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Indecency complaints against ABC axed
Intro to Monday Night football game was not graphic enough to be indecent, FCC says.
March 14, 2005: 4:17 PM EST
In an intro to ABC's Monday Night Football,
In an intro to ABC's Monday Night Football, "Desperate Housewives" Nicolette Sheridan strips for Philadelphia Eagles wide receiver Terrell Owens.

WASHINGTON (CNN) - The Federal Communications Commission Monday rejected complaints alleging that affiliates of the ABC Television Network broadcast indecent material last year prior to a "Monday Night Football" telecast.

The segment featured a steamy encounter between Philadelphia Eagles wide receiver Terrell Owens and actress Nicolette Sheridan from ABC's "Desperate Housewives."

The commission concluded in a memorandum opinion and order that the episode, broadcast at 9 p.m. ET Nov. 15, was not sufficiently explicit or graphic to be deemed indecent.

During the scene, Owens, who is suited for the game, is alone in a locker room with Sheridan, who is clad only in a towel.

The FCC described the scene as follows:

"After he rebuffs her advances, telling her that the game is about to start and that his team needs him, she drops her towel. The camera shows her from the back, nude from the waist up. The viewer cannot see her body below the waist. He responds, 'Aw, hell, the team's going to have to win without me' and she then leaps into his arms.

"The scene concludes with two other characters from 'Desperate Housewives' watching the locker room encounter on their television, who remark how 'desperate' Sheridan appears and then change the channel to the game, repeating the traditional Monday Night Football introduction, 'Are you ready for some football?!' The game broadcast then commences."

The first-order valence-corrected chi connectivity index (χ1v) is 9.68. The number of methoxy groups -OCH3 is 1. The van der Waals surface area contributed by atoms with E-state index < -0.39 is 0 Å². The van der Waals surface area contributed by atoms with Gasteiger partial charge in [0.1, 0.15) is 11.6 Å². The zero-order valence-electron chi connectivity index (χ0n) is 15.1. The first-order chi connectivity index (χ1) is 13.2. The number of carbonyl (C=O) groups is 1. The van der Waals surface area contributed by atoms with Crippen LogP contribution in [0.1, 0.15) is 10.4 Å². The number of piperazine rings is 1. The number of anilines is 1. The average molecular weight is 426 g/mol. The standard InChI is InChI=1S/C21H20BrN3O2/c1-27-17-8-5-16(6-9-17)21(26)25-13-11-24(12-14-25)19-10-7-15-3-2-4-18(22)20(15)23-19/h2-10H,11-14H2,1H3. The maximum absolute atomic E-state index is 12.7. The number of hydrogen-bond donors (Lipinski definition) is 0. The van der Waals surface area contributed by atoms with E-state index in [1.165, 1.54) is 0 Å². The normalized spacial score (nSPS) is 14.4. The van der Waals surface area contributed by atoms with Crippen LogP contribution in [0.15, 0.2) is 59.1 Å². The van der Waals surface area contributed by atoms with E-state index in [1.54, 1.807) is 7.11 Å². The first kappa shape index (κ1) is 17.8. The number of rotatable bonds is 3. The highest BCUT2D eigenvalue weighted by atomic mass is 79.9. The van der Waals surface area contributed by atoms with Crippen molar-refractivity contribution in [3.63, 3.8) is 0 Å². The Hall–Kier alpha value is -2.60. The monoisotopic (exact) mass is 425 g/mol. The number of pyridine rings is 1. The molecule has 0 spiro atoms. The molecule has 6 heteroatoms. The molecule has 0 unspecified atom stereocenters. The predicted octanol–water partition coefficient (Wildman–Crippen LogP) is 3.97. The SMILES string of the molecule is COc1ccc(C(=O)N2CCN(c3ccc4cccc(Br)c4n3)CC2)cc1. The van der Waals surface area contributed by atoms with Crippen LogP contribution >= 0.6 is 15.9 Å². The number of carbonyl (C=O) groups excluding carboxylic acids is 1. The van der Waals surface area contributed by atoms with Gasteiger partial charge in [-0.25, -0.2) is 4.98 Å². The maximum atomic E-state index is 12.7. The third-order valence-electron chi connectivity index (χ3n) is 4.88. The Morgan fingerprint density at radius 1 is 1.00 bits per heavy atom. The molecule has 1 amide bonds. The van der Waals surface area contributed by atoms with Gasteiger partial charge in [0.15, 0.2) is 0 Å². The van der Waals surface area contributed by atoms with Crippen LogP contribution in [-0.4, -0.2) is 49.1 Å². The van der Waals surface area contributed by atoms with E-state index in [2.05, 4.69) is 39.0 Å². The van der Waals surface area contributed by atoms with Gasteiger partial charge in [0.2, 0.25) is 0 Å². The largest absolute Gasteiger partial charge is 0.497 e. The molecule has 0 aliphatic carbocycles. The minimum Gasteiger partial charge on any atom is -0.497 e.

Though federal courts have upheld Congress' authority to regulate the airing of indecent speech, "the First Amendment is a critical constitutional limitation that demands that, in indecency determinations, we proceed cautiously and with appropriate restraint," the agency said.

The commissioners concluded that the material was not patently offensive, and thus, not indecent. "The 'Monday Night Football' segment, although sexually suggestive, is not graphic or explicit," the order said.

Except for a moment when her back is exposed to the camera, Sheridan and Owens were fully clothed throughout, it said.

"Although the scene apparently is intended to be titillating, it simply is not graphic or explicit enough to be indecent under our standard."

The order was signed by FCC Secretary Marlene H. Dortch.

After the segment aired, the FCC "received many complaints" alleging that it contained indecent material, the agency said in a news release. A spokeswoman on Monday would not divulge how many complaints were received.

Despite the FCC's decision Commissioner Michael J. Copps chastened the network anyway in a separate statement.

"At a time when recent surveys show that a substantial majority of parents are very concerned that children are being exposed to too much inappropriate content, I would hope that television broadcasters would go the extra mile in exercising self-discipline when airing or promoting programming that may not be appropriate for younger viewers," he said.

"There wasn't much self-discipline in this particular promotion. As stewards of the public airwaves, broadcasters can and should do better."

A spokeswoman for the network said she had no comment.

Last week, FCC Chairman Michael Powell led his last commission meeting. He has said he will leave the agency this month, and announced Friday that he will spend three months as a senior fellow at the Aspen Institute, a Washington-based organization whose stated mission is "to foster enlightened leadership and open-minded dialogue."

FCC spokeswoman Janice Wise said she did not know who will replace Powell, who stirred controversy last year when he led the charge against CBS and its affiliates for airing a glimpse of Janet Jackson's right breast during last year's Super Bowl half-time show.

"We're waiting to see, like everybody else," Wise said.

ABC is owned by Walt Disney Co. (Research)

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